Technique South Korea: the next step towards nuclear fusion energy

Another success, at least the fifth in the past two years, on a path that focuses on nuclear fusion energy, i.e. mimicking the processes taking place on the Sun, is this next step forward The KStar reactor, also called the “Artificial Sun”, operated by South Korea’s Nuclear Fusion Institute, Kfe.

If the previous records between Europe and the United States have been about the amount of energy produced, this latest result is about the ability of Korea’s magnetic containment reactor to maintain the incredibly high temperatures that the plasma must reach for fusion for long periods of time. reactions take place nuclear. After recent modifications, KStar actually managed to sustain a plasma that reached a temperature of 100 million degrees for 48 seconds. In the high retention mode, in which the plasma has a longer energy retention time, a lifetime of 102 seconds was achieved.

“We will do our best to ensure the availability of basic technologies for both Iter and, in the future, Demo,” said KFE President Suk Jae Yoo, referring to the future experimental fusion reactors, the first under construction in France at Cadarache and the second destined to become his successor. The difference is in the new material, tungsten, which replaced the divertors, i.e. the inner part of the doughnut-shaped structure (tokamak), through which the plasma is deflected. The material is the same as in the Iter reactor. “This is an important result,” said Alberto Loarte, head of science at Iter. “It is essential to have a material resistant to contact with the very high temperatures that the plasma reaches inside the reactor – he added – and tungsten is also the material that will be used for the demo.” Tungsten is also the material of choice for the DTT machine, the Divertor Tokamak test under construction at the Enea research center in Frascati, which should be operational around 2029. “The DTT will have an entire wall in tungsten and we will be able to study the performance in energy flows with it’s close to 20 megawatts per square meter,” said Paola Batistoni, head of fusion energy development at Enea. “The divers are the most critical part of the reactor and this material allows pulses to be emitted for longer periods of time,” he added. An interesting fact is that the KStar reactor of the latest generation “enables operation in conditions that are increasingly approaching the conditions of a power plant”.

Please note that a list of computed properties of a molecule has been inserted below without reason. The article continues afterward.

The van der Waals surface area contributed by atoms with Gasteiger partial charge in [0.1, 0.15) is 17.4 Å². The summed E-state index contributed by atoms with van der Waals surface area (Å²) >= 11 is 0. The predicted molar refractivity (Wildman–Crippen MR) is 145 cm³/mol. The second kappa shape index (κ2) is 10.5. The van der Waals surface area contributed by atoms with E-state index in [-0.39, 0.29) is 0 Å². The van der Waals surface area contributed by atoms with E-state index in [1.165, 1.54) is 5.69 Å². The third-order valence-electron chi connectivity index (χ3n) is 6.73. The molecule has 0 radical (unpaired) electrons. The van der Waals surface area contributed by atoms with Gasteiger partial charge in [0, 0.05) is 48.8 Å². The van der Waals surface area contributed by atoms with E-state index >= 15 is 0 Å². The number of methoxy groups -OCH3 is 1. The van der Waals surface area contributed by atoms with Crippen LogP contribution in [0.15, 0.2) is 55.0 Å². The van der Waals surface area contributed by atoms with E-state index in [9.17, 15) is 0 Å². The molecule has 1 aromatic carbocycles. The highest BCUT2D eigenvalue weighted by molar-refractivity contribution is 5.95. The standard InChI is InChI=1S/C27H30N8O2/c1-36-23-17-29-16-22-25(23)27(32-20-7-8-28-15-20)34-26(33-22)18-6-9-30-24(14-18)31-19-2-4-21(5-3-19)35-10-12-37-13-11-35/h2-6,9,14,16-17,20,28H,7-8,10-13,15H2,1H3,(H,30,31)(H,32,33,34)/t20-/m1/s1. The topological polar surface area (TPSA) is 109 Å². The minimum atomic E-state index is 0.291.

However, the great innovation in fusion research is that this ambitious field of research no longer sees only big machines like Iter, Demo, Dtt or KStar among the protagonists: “Right now, there is a lot of interest in mergers from startups that raised more than $6 billion from private investors to build new machines in the 2030s.“, said Batistoni. Fusion is increasingly clearly a big bet on the clean energy of the future: “it can represent – the expert concluded – the solution to the energy transition.” It is a truly safe technology, it does not produce long-term waste or CO2 and it is rare because it can provide us with a continuous source of energy .”


Leave a Comment